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We've been exploring old mines and the odd cave for a while now, almost 20 years since I first put step into an old mine, for my father its been far longer as he grew up around the coal mines and he's now in his 70's. 

How I came to explore old mine workings was a bit strange really; as a child my father would talk about the times that he spent working the coal seams of South Wales, this gave me an inherent interest in machinery and the general mining industry. Over many years I would drive by many of the forgotten tunnels that lay dormant all over the North East, always having been told to never enter because of the dangers that would be found inside.

One day I decided that I would actually like to find out exactly what was supposed to be inside these 'dangerous' tunnels, within that moment -an interest was born. I had to find out about mining in the Pennines, find out about photography to show people my findings and also learn how to safely enter and explore abandoned mines and caves.

The time I entered my first mine, I had nothing more than a keyring torch which was part of the car keys - it was amazing how quickly ones eyes adjust to the darkness with such a poor light. I didn't venture very far at all but laying in my bed that night thinking about the day, I realised what a fool I had been to think that a watch battery operated keyring torch was possibly the only thing that I could rely on at that moment to keep me safe!

My lighting and knowledge was poor, what exactly was in there that I couldn't see? What dangers had I put myself in?

I researched the mines in the area, caving techniques, lighting and safety information etc. I purchased a miners head lamp, helmet and other waterproof back-up lighting that I could use. I grabbed my old tripod and compact digital camera and proceeded to return to the mine to take some better photos.

Over a period of time, my experience grew - I learned about how to detect serious dangers in the mines such as false floors, poor air quality and structural hazards. I also spent a lot more time in the pitch dark experimenting with different camera settings trying to capture an image which were 'better than eye' (long exposure photography).

One thing lead to another and over several years the cheaper equipment got upgraded to better quality and professional gear. I hoped to be able to take some photographs that capture the beautiful formations and history that is found within the tunnels, whilst remaining safe in the knowledge that my equipment is up to the job and can take a fair beating before it will give in.

Eventually the photography gave rise to point of view videography and trail cameras with a new challenge of being able to produce enough light so that the eternal darkness of a mine could be lit with enough power to produce usable video footage. High power HID lighting and quality CREE lamps were the answer and are capable of producing more than enough light over a long period of at least 13 hours to enable us to capture satisfactory results.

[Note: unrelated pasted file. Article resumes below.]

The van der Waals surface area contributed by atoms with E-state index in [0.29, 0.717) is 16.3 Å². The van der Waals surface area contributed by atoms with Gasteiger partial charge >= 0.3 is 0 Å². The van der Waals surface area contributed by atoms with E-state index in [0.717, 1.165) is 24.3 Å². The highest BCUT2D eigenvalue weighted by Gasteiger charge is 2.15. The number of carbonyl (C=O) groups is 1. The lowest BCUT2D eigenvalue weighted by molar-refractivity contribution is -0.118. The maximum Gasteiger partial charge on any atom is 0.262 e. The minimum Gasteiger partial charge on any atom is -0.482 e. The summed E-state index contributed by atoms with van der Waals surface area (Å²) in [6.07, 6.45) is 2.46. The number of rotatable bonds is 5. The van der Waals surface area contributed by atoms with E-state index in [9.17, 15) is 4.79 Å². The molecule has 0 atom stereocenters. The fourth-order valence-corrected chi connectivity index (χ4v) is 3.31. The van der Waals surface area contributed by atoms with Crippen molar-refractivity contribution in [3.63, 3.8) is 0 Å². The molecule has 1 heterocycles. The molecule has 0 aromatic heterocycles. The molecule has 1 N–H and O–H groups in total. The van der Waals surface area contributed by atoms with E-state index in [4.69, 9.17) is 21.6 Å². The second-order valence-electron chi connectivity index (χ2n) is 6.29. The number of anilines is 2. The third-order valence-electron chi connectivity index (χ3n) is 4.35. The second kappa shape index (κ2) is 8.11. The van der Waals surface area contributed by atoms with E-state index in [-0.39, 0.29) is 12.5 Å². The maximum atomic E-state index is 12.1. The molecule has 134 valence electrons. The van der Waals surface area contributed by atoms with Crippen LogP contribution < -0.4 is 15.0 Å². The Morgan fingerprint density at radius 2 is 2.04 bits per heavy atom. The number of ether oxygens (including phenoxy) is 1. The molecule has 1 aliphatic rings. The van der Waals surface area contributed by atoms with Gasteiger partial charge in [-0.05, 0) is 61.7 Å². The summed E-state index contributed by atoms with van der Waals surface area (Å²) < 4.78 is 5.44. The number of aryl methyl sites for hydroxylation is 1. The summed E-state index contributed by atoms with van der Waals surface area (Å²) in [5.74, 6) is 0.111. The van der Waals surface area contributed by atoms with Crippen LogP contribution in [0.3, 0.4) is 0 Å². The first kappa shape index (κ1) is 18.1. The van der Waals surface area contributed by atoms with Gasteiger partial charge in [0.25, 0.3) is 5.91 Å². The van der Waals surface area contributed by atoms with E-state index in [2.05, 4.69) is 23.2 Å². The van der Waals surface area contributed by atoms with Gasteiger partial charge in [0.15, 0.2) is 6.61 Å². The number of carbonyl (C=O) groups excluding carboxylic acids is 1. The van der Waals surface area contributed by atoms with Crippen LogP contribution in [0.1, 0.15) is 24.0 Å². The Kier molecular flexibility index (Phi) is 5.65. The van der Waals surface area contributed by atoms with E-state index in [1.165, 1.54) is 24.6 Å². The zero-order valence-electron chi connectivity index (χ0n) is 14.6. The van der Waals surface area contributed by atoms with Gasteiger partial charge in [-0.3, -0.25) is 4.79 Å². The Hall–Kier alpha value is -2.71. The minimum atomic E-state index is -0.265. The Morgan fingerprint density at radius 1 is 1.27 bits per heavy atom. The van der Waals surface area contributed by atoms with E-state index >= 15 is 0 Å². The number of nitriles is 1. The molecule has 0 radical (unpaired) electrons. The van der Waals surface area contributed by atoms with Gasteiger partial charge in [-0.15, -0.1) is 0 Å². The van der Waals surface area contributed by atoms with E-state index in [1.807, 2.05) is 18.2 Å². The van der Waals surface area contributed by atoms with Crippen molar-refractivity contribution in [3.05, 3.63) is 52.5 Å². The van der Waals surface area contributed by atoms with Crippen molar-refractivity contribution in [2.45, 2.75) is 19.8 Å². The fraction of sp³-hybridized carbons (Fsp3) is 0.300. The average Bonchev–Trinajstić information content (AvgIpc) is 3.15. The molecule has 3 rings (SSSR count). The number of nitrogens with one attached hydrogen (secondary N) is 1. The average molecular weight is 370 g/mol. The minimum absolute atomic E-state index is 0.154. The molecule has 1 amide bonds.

Since then, a work colleague who shares an equal amount of interest and drive has become invaluable with another pair of eyes and experience to help share the discovery and knowledge of these hidden places. It is amazing that there are still so many undiscovered workings with very little information relating to the site that continue to exist, hidden away in the hillsides and moorlands of the North East Pennines. Between all of us, we hope to share our discoveries in a safe and enjoyable way that you can view from home as we continue to produce photographs, movies and host exhibitions displaying the snap shot in time of these forgotten places.

Information about our website:

Our website is privately owned and completely non-profit making, indeed it costs us both time and money to keep the site live. All movies are hosted on our YouTube channel with links from this site (with exception of our 360 degree movie which is hosted on our site). You can access all movies directly within YouTube if you search for '', please consider subscribing via YouTube if you would like to receive a notification when we upload a new exploration movie.

We've now also started a FaceBook page which you can find by searching for 'MineExploration' where by our most up to date pictures, movies and some general info about old places that we've visited. Generally we'll update the FaceBook page around once a week or more often if work permits.

Please observe the safety notice at the bottom of all of our website pages. 

This page was last updated: 1/8/2018

Latest update: More 360 degree places added!. Loads of movies recently added in the Weardale area including Groverake, Skears and Frazers Hush mines.

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Safety Notice: To enter a disused mine is extremely dangerous and my result in serious or fatal injury, recovery from an accident would place rescue persons involved in serious danger and in the event of a ground collapse, recovery may be impossible. You should not enter a disused mine or working without training under any circumstances. Respect private property and seek permission from the respective land owner where required, always act responsibly and always inform someone else of your whereabouts.

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